One agrees completely with Joanna Lumley's assessment that the United Kingdom owes a 'debt of honour' to the Gurkhas.
Yet is has a few others, without photogenic spokespersons prodding the national conscience for settlement.
It owes a debt of honour to those in its workforce, the folks who pay the tax from which the state pension now payable at 65 is actually paid, to ensure that they also receive the state pension at 65. Many of them have no interest at all in the economic policies that got us into a mess, yet all must work so they can eat; to demand that five more years' labour be wrung from them in order to clean up a mess they didn't make is grossly unfair.
It owes a debt of honour to those who have lost their jobs due to the Banking Clan's monomaniac greed to ensure that the country's very weak and unsatisfactory laws on the disqualification of company directors are reformed root and branch; and that the British banking industry will remain fearful of regulation for all eternity.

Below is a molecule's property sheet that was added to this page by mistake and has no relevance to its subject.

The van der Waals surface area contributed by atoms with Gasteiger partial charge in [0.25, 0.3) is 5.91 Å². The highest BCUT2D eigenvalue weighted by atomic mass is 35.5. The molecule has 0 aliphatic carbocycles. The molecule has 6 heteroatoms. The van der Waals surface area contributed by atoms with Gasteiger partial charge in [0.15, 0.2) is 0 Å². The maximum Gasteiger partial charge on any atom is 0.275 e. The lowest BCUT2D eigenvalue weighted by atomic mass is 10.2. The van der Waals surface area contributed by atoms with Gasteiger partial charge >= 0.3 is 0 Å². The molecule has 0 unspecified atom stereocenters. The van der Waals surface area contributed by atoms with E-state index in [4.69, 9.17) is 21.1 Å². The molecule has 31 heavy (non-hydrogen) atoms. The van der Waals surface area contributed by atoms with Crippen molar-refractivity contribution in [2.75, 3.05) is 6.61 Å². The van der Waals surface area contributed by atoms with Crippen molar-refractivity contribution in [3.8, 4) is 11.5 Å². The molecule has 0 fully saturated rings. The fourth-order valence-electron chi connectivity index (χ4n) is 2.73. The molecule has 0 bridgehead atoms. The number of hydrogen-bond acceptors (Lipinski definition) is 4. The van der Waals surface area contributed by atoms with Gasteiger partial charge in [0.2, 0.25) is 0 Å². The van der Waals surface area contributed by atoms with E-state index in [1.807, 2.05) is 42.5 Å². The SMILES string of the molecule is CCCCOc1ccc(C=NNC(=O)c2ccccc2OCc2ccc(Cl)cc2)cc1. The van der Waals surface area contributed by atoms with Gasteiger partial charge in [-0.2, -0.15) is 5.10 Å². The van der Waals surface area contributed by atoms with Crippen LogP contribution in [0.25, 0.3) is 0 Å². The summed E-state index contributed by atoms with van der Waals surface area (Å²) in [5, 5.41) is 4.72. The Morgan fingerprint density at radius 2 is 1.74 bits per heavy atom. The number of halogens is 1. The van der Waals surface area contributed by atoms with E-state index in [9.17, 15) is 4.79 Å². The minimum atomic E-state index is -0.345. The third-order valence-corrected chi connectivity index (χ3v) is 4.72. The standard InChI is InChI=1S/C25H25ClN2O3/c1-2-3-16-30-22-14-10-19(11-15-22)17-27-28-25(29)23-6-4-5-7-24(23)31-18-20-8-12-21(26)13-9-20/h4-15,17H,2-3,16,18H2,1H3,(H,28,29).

It owes a debt of honour to those postal workers whose pension fund is now in deficit as a result of their trustees being permitted to take a 'contribution holiday' to ensure that the deficit is now made good. If Fred Goodwin the banker enjoys 'sanctity of contract', so too does Joe Bloggs the postman.
Unless, of course, it's one law for some, and one for another; perish the thought.